Scientists have found that a drug developed for diabetes could be used to treat Alzheimer's disease through a triple method of action. The drug, originally created to treat type 2 diabetes, "significantly reversed memory loss" in mice, a paper published in the journal Brain Research, said. Type 2 diabetes is a risk factor for Alzheimer's and has been implicated in the progression of the disease.
According to lead researcher Professor Christian Holscher of Lancaster University, the treatment "holds clear promise of being developed into a new treatment for chronic neurodegenerative disorders such as Alzheimer's disease".
Alzheimer's disease is the most common cause of dementia. As per Alzheimer's Society -- a care and research charity for people with dementia and their carers -- the numbers are expected to rise to two million people in Britain by 2051.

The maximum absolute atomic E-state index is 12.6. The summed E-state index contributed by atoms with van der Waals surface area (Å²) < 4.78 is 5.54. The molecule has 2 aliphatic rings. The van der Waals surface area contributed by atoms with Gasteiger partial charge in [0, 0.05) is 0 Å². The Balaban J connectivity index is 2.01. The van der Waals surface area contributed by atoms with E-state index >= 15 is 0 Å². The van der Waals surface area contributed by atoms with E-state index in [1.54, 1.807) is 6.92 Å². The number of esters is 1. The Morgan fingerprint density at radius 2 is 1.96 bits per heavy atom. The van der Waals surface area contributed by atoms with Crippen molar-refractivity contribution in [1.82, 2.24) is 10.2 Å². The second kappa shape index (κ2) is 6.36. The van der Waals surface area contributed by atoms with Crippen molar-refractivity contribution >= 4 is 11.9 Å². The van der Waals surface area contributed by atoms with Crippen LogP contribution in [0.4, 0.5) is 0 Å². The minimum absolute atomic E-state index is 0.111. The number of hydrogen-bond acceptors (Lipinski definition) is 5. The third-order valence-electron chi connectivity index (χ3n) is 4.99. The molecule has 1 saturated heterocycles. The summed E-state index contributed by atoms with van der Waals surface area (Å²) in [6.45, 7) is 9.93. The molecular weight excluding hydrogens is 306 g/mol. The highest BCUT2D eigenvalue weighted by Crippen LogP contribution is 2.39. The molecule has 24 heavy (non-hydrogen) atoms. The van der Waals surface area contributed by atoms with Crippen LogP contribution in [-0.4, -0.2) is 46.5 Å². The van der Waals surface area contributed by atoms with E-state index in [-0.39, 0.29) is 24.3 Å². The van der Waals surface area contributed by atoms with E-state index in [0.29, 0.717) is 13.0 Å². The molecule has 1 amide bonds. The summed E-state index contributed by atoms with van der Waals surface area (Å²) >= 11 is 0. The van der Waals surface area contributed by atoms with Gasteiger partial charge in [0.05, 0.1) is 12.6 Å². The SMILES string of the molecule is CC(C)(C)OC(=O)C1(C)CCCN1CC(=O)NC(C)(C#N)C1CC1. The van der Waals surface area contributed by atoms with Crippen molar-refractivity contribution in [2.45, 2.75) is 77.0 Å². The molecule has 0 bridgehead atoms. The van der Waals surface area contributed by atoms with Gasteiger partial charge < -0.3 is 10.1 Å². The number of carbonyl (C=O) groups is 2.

"With no new treatments in nearly 15 years, we need to find new ways of tackling Alzheimer's," Dr Doug Brown, Director of Research and Development at Alzheimer's Society, was quoted as saying.
"It's imperative that we explore whether drugs developed to treat other conditions can benefit people with Alzheimer's and other forms of dementia. This approach to research could make it much quicker to get promising new drugs to the people who need them," Brown added.
In a maze test, learning and memory formation were much improved by the drug.
It also enhanced the levels of a brain growth factor which protects nerve cell functioning, reduced the amount of amyloid plaques in the brain linked with Alzheimer's, chronic inflammation and oxidative stress.
The drug also slowed down the rate of nerve cell loss.
(With IANS Inputs)